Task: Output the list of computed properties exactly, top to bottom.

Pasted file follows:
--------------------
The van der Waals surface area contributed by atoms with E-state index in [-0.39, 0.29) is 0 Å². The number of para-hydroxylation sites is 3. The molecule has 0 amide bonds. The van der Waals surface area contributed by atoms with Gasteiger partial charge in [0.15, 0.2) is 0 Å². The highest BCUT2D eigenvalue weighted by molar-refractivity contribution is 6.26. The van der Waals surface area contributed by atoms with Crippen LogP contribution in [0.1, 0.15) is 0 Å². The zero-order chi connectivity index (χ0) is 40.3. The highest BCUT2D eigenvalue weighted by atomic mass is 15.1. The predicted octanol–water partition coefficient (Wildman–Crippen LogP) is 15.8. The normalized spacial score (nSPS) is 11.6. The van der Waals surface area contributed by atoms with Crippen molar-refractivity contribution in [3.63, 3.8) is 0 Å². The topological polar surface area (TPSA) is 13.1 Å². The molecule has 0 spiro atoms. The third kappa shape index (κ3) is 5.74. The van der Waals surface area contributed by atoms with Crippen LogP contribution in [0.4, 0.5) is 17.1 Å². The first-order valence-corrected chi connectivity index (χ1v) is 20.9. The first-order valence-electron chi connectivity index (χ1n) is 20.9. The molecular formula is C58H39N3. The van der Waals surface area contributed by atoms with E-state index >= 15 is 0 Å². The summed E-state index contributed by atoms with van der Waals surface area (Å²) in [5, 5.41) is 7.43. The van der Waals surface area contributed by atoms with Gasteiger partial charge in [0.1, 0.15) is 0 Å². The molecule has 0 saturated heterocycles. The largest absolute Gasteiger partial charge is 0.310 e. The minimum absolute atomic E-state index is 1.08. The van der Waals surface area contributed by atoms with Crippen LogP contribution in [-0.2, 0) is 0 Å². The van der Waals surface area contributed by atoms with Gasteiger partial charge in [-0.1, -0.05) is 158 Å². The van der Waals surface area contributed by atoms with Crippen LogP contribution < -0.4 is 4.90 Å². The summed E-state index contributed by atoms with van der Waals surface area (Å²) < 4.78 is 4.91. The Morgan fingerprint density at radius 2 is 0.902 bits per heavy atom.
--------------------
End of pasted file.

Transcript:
The van der Waals surface area contributed by atoms with E-state index in [-0.39, 0.29) is 0 Å². The number of para-hydroxylation sites is 3. The molecule has 0 amide bonds. The van der Waals surface area contributed by atoms with Gasteiger partial charge in [0.15, 0.2) is 0 Å². The highest BCUT2D eigenvalue weighted by molar-refractivity contribution is 6.26. The van der Waals surface area contributed by atoms with Crippen LogP contribution in [0.1, 0.15) is 0 Å². The zero-order chi connectivity index (χ0) is 40.3. The highest BCUT2D eigenvalue weighted by atomic mass is 15.1. The predicted octanol–water partition coefficient (Wildman–Crippen LogP) is 15.8. The normalized spacial score (nSPS) is 11.6. The van der Waals surface area contributed by atoms with Crippen molar-refractivity contribution in [3.63, 3.8) is 0 Å². The topological polar surface area (TPSA) is 13.1 Å². The molecule has 0 spiro atoms. The third kappa shape index (κ3) is 5.74. The van der Waals surface area contributed by atoms with Crippen LogP contribution in [0.4, 0.5) is 17.1 Å². The first-order valence-corrected chi connectivity index (χ1v) is 20.9. The first-order valence-electron chi connectivity index (χ1n) is 20.9. The molecular formula is C58H39N3. The van der Waals surface area contributed by atoms with E-state index >= 15 is 0 Å². The summed E-state index contributed by atoms with van der Waals surface area (Å²) in [5, 5.41) is 7.43. The van der Waals surface area contributed by atoms with Gasteiger partial charge in [0.1, 0.15) is 0 Å². The molecule has 0 saturated heterocycles. The largest absolute Gasteiger partial charge is 0.310 e. The minimum absolute atomic E-state index is 1.08. The van der Waals surface area contributed by atoms with Crippen LogP contribution in [-0.2, 0) is 0 Å². The van der Waals surface area contributed by atoms with Gasteiger partial charge in [-0.1, -0.05) is 158 Å². The van der Waals surface area contributed by atoms with Crippen LogP contribution < -0.4 is 4.90 Å². The summed E-state index contributed by atoms with van der Waals surface area (Å²) < 4.78 is 4.91. The Morgan fingerprint density at radius 2 is 0.902 bits per heavy atom.